Almost as long as there have been royals and nobles, there has been a system of hierarchy that dictates how royal titles work and how aristocratic ranks are ordered. 

The royal titles and noble ranks that we know today are the result of millennia of evolution. The aristocracy really came into its own during the Middle Ages, yet even before those early centuries, there were social systems in place, many of which used titles to differentiate rank and status. 

As the societies of the world become more civilised, with their members able to focus on more than mere survival, the intricacies and nuances of these social systems evolved gradually, over many generations. 

So for many social groups, the use of titles became a popular, useful and effective way to identify certain individuals and instantly denote their place in the social pecking order. 

In modern times, we have inherited a great many of these ancient systems, along with some of their curious details and quirky traditions. Of course, some ancient social practices have been lost in the mists of time, and others have been replaced by more modern sensibilities and altruistic tendencies. 

Yet there remains in place a strong and enduring tradition of royal titles and ranks of nobility, and since this tradition still plays a key role in many aspects of modern society, it can be helpful to understand how these systems and hierarchies work. 

How Do Royal Titles Work? 

There’s a simple hierarchy within the tradition of royal titles, one that will be familiar to anyone who enjoyed fairy stories as a child. 

At the top of the hierarchy – the most important royal title – is the king or the queen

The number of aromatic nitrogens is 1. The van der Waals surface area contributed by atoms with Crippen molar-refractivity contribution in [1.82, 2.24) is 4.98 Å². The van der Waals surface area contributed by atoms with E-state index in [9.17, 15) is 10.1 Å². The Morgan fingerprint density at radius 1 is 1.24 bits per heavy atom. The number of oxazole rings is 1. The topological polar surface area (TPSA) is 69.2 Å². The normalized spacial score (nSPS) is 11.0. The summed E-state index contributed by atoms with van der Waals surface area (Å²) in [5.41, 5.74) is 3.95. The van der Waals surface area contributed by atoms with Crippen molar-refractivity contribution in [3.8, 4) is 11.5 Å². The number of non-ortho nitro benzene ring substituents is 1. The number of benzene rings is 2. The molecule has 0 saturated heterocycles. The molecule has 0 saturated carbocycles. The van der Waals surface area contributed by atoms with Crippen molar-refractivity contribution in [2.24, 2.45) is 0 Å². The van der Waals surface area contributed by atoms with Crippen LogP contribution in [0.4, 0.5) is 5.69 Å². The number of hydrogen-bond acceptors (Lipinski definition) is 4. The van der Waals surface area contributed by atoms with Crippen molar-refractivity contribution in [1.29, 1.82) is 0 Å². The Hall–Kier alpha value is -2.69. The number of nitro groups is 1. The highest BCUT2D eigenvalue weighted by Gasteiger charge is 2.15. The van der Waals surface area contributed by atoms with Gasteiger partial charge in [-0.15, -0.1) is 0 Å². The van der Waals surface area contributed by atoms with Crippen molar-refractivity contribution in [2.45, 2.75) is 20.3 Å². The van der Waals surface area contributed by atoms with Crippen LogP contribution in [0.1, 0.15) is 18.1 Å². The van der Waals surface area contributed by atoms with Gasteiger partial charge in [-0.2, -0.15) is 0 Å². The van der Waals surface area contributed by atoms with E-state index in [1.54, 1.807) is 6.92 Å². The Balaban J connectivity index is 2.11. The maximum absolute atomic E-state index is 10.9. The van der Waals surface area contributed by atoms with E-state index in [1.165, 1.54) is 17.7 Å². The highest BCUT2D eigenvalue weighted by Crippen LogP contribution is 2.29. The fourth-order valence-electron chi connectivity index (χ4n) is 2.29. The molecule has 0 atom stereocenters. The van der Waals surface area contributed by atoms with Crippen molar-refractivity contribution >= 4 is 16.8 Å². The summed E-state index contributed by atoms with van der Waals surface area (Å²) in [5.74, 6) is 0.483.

A king or queen is the ruler of a kingdom or realm. Sometimes they inherit their kingdoms from their parents or other relatives – this is the most common way to acquire a kingdom. Another way to become a king or queen is to use force – many wars have been waged in order to claim the crown of another kingdom. 

However they find themselves in the position of ruler, the king or queen is the absolute head of the entire hierarchy. They are regarded as the supreme sovereign of the kingdom and they are known as the reigning monarch. 

Over the centuries, the role of a king or queen in the governance of a nation has varied. Sometimes the sovereign is regarded as an absolute ruler – appointed by God and superior to all others. This has been a common scenario in the monarchies of the past, yet today’s societies tend more towards a constitutional monarchy. 

In many modern monarchies, the king or queen is more of a figurehead or representative of the people, rather than an autocrat or dictator. Regardless of the precise nature of their rule, in the majority of royal systems, the title of the top rank is that of king or queen. 

What Title Is Below King Or Queen? 

In the traditional systems of royal titles, the ranks just below the king or queen are historically that of a prince or princess. 

In many popular fables and fairy stories, the king or queen is the ruler of a kingdom and their children are the princes and princesses. This has been a common hierarchy of titles within many royal families around the world for generations, and it’s one that still holds strong even in modern times.